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PLUG INTO PRIOR KNOWLEDGE: one of 33 Hacks in Hacking Instructional Design, by Michael and Elizabeth Fisher
THE PROBLEM: PRIOR KNOWLEDGE IS NOT ALWAYS ENGAGED
One of our largest educational conundrums is deciding what, how, and why students need to learn, and making sure we’re moving in a logical direction as we guide them. We can utilize the greatest resources in the world, but unless we’re connecting to previous learning or experiences, we’re not taking advantage of the neural pathways in a student’s mind.
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Prior knowledge exists outside of standards, outside of grade-level expectations, outside of assessments, and outside of the numerous pedagogical ideas we’re sharing in this book—but it is a vital piece of any student’s education.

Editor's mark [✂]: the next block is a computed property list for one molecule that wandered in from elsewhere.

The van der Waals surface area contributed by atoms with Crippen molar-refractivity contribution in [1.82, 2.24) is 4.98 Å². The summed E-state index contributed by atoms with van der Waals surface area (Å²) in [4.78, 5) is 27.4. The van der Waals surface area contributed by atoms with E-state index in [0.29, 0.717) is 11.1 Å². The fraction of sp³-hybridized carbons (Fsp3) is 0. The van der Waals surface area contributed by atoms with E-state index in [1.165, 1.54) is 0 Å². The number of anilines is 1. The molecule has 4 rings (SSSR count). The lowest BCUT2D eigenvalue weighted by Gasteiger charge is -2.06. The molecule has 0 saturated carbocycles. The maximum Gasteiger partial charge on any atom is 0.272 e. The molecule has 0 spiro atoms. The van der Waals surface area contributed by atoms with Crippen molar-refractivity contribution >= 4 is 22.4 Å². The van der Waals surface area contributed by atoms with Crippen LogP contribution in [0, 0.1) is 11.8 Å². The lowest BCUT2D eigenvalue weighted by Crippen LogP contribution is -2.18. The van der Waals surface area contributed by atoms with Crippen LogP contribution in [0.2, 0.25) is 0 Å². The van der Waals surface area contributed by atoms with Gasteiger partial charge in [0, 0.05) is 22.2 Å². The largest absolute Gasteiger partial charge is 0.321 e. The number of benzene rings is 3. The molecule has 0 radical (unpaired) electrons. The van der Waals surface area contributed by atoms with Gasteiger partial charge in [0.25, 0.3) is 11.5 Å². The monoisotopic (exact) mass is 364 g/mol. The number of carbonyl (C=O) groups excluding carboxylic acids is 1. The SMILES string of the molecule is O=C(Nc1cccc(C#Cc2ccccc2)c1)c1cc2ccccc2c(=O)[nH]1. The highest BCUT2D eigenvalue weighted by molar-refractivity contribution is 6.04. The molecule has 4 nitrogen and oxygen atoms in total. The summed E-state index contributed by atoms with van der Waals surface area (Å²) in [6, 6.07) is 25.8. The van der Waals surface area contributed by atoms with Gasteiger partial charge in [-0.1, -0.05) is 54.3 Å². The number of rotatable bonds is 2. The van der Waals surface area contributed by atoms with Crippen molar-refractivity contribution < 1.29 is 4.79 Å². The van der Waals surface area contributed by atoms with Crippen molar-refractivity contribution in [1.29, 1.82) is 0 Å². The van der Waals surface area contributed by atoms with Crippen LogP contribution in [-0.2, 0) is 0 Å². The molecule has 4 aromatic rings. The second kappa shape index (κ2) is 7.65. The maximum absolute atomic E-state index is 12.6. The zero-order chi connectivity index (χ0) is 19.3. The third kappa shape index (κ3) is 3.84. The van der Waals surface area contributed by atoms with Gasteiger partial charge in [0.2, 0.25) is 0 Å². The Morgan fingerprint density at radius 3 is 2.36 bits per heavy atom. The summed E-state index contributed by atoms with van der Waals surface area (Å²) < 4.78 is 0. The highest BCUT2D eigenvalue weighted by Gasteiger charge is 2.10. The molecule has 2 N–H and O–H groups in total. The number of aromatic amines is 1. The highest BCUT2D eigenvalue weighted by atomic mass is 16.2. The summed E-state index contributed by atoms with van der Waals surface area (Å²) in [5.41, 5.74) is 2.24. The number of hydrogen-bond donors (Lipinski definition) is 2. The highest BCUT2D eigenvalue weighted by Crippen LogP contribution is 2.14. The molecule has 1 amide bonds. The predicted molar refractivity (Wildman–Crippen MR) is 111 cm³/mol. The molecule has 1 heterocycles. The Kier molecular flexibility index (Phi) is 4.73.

If we want learning to stick, we need to anchor it in a way that allows students to build on their existing foundations, using their prior knowledge.
THE HACK: PLUG INTO PRIOR KNOWLEDGE
Students grow neural pathways when new learning builds on knowledge that already exists in their brains. Plug students into their own brains to figure out where to start. You don’t put a roof on a house with no walls or foundation, right? You lay the foundation first; the same theory is true in the classroom….
For the rest of of Hack 7, listen to the podcast episode, embedded above.
For 32 more Hacks from Michael and Elizabeth Fisher, check out Hacking Instructional Design